An Open Access article published in the Health Behavior and Policy Review Journal.
The full article is available as a PDF download.


Atoosa Kourosh, MD, MPH Twitter
Chinelo K. Nsobundu, RN, BSN, MPH, CHES
Ritu Khosla, BDS, MPH
Danielle Guffey, MS
Charles G. Minard, PhD
Anthony J. Levinson, MD, FRCPC, MSc
Carla M. Davis, MD


In this study, we examined program feasibility and evaluated change in staff food allergy knowledge using an online course, in-person trainings, or a combination of these in a large urban school district.


We used online surveys to identify and gather data on target and control school staff. In Year 1, target school staff were mandated to take online training with optional in-person training; in Year 2, all staff were mandated to take online training and target school staff received additional in-person training. Changes in food allergy knowledge, epinephrine availability, and reaction recognition were measured between groups and years.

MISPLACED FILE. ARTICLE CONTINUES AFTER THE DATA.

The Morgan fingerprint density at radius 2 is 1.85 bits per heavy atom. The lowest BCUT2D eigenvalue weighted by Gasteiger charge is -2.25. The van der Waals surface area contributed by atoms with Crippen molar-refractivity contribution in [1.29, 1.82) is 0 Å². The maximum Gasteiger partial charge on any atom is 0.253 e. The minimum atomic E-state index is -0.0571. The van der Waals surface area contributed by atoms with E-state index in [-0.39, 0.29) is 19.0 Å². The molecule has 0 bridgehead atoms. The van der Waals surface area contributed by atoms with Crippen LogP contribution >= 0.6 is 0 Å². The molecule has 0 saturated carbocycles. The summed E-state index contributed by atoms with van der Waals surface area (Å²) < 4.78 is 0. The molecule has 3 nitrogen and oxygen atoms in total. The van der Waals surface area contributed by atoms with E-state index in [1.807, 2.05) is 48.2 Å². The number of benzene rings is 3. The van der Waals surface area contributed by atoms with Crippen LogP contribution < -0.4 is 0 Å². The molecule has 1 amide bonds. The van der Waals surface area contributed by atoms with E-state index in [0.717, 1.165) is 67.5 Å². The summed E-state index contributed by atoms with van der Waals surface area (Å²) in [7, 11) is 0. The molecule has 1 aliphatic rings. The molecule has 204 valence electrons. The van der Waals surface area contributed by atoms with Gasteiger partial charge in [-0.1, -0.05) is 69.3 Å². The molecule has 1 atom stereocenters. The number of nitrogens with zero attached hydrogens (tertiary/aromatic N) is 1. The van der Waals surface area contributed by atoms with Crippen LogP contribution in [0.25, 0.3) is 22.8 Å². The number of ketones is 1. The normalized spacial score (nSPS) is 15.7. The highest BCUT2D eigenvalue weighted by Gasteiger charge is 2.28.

Mandatory online training improved course completion among school staff members. Pre- and post-test scores demonstrated increased food allergy knowledge in those completing the online training course. The school-based food allergy awareness program led to heightened reaction recognition and treatment in target schools that received in-person education. Target school reactions were more appropriately treated than in controls.


Online training is a feasible and effective tool for food allergy awareness, but in-person skills training may help prepare staff. The heightened reaction recognition and treatment in target schools reflects improved awareness and anaphylaxis preparedness.

Source: Health Behavior and Policy Review, Volume 7, Number 3, May 2020, pp. 238-247(10)
Publisher: Paris Scholar Publishing Ltd.